DECIDED JUNE 26, 2006.
Murder. Fulton Superior Court. Before Judge Manis.
Carl P. Greenberg, for appellant.
Paul L. Howard, Jr., District Attorney, Christopher M. Quinn, Bettieanne C. Hart, Assistant District Attorneys, Thurbert E. Baker, Attorney General, Edwina M. Watkins, Assistant Attorney General, for appellee.
Elliot Russell and Nikia Woods were talking outside of her apartment when a white pickup truck drove up. Ms. Woods recognized Brandon Allen as one of several occupants of the vehicle. Allen exited the truck and pointed a gun at them. Ms. Woods was ordered to leave. She complied, and called 911. Looking out of a window, Ms. Woods saw and heard a burst of gunfire from Allen's weapon. Russell was hit and died from the gunshot.
Ms. Woods testified for the prosecution. Her testimony was corroborated by other eyewitnesses. At trial, Allen offered an alibi defense. However, the jury found him guilty of malice murder of Russell, aggravated assault on Ms. Woods and possession of a firearm during the commission of aggravated assault against Russell. The trial court sentenced him to life imprisonment for murder, and to consecutive terms of twenty and five years for the remaining two offenses. Allen filed a motion for new trial, which the trial court denied. He appeals from the judgments of conviction and sentences entered by the trial court on the jury's guilty verdicts.
The crimes were committed on June 28, 2000. The grand jury indicted Allen on January 4, 2002. The jury returned the guilty verdicts on August 8, 2003. The trial court entered the judgments of conviction and imposed the sentences on August 12, 2003. Allen filed a motion for new trial on August 27, 2003, and the trial court denied the motion on June 13, 2005. He filed a notice of appeal on July 1, 2005, and the case was docketed in this Court on December 8, 2005. The appeal was submitted for decision on January 30, 2006.
1. Allen does not enumerate the general grounds. However, an independent review of the transcript shows that, when construed most strongly in support of the jury's verdicts, the evidence is sufficient to authorize a rational trier of fact to find proof of his guilt of the three crimes beyond a reasonable doubt. Jackson v. Virginia, 443 U. S. 307 ( 99 SC 2781, 61 LE2d 560) (1979).
2. Allen is African-American and, during jury selection, he used nine peremptory strikes. All nine strikes were used against white prospective jurors and eight of those nine were males. The State challenged the strikes, asserting a racial motivation for their use. See Georgia v. McCollum, 505 U. S. 42 ( 112 SC 2348, 120 LE2d 33) (1992). The trial court found that Allen's explanation for striking only one of the jurors was pretextual, and sustained the prosecution's challenge to that limited extent. Allen enumerates the trial court's ruling as error.
(a) Initially, the State urges that the McCollum issue has been waived, relying on the principle that a contemporaneous objection is required in order to afford the trial court an opportunity to take remedial action. See Spickler v. State, 276 Ga. 164, 166 (5) ( 575 SE2d 482) (2003); Bailey v. State, 273 Ga. 303, 306 (3) ( 540 SE2d 202) (2001). The record shows that, immediately after conducting the hearing on the prosecution's challenge to Allen's use of his peremptory strikes, the trial court asked attorneys for both sides whether "other than [those raised] in the jury room, are there any further objections as to the method of selection?" Counsel for the State signified her acceptance of the jury and the lack of any further objections. Allen's lawyer also stated that she accepted the jury, subject "only [to] those exceptions earlier stated." The State contends that this is waiver because Allen's attorney did not specify that the "earlier stated" objections that she intended to preserve related to the trial court's sustaining of the State's challenge to the defense's use of a peremptory strike against one of the white male prospective jurors. However, considering that the colloquy occurred immediately after the hearing on the State's McCollum challenge, it is clear that the "earlier stated" objections which were expressly preserved by Allen's lawyer must necessarily include that particular issue. Moreover, the trial court's alleged error does not consist of the failure to sustain a belated defense objection. Compare Spickler v. State, supra; Bailey v. State, supra. To the contrary, Allen contends that the trial court erred by sustaining the State's objection to his use of a peremptory strike. That favorable ruling for the prosecution had already occurred at the time the trial court inquired about "further objections" and, under those circumstances, no after-the-fact contemporaneous objection was necessary in order to give the trial court an opportunity to take remedial action. The trial court's allegedly erroneous action occurred when it previously rejected Allen's defense of his peremptory strike as non-racial, and the merits of his objection to that action on the part of the trial court were preserved for appeal.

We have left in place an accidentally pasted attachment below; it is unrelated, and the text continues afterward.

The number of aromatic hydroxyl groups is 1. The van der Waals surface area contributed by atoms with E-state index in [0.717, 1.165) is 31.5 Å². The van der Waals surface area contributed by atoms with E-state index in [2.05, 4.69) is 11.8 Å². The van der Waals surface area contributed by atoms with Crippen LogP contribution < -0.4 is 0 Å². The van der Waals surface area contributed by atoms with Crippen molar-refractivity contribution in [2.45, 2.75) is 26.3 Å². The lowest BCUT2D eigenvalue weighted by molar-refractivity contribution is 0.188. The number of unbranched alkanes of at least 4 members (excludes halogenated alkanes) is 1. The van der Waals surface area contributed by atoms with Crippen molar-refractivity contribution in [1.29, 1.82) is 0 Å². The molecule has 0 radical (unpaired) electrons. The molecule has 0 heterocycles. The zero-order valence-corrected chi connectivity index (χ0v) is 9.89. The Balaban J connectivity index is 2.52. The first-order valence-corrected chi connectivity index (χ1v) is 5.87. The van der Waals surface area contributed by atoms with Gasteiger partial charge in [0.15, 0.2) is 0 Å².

(b) In McCollum, the Supreme Court of the United States